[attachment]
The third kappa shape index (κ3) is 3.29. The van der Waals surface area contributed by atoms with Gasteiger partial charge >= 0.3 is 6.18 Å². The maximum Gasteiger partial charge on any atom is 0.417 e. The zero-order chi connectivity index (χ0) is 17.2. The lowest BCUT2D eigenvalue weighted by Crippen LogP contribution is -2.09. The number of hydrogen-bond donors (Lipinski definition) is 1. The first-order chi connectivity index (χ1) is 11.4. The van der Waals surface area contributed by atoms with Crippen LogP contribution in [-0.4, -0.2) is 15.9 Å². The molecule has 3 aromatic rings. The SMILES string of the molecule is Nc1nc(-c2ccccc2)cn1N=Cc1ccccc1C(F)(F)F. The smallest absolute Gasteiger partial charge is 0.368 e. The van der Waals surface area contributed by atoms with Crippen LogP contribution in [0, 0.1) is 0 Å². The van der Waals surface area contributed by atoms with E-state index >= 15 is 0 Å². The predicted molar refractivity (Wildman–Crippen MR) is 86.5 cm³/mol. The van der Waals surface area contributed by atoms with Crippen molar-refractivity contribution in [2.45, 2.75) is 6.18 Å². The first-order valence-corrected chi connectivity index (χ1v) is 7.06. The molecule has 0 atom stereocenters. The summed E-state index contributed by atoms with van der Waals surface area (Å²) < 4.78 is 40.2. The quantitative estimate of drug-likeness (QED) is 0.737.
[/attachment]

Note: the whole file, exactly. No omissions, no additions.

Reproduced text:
The third kappa shape index (κ3) is 3.29. The van der Waals surface area contributed by atoms with Gasteiger partial charge >= 0.3 is 6.18 Å². The maximum Gasteiger partial charge on any atom is 0.417 e. The zero-order chi connectivity index (χ0) is 17.2. The lowest BCUT2D eigenvalue weighted by Crippen LogP contribution is -2.09. The number of hydrogen-bond donors (Lipinski definition) is 1. The first-order chi connectivity index (χ1) is 11.4. The van der Waals surface area contributed by atoms with Crippen LogP contribution in [-0.4, -0.2) is 15.9 Å². The molecule has 3 aromatic rings. The SMILES string of the molecule is Nc1nc(-c2ccccc2)cn1N=Cc1ccccc1C(F)(F)F. The smallest absolute Gasteiger partial charge is 0.368 e. The van der Waals surface area contributed by atoms with Crippen LogP contribution in [0, 0.1) is 0 Å². The van der Waals surface area contributed by atoms with E-state index >= 15 is 0 Å². The predicted molar refractivity (Wildman–Crippen MR) is 86.5 cm³/mol. The van der Waals surface area contributed by atoms with Crippen molar-refractivity contribution in [2.45, 2.75) is 6.18 Å². The first-order valence-corrected chi connectivity index (χ1v) is 7.06. The molecule has 0 atom stereocenters. The summed E-state index contributed by atoms with van der Waals surface area (Å²) < 4.78 is 40.2. The quantitative estimate of drug-likeness (QED) is 0.737.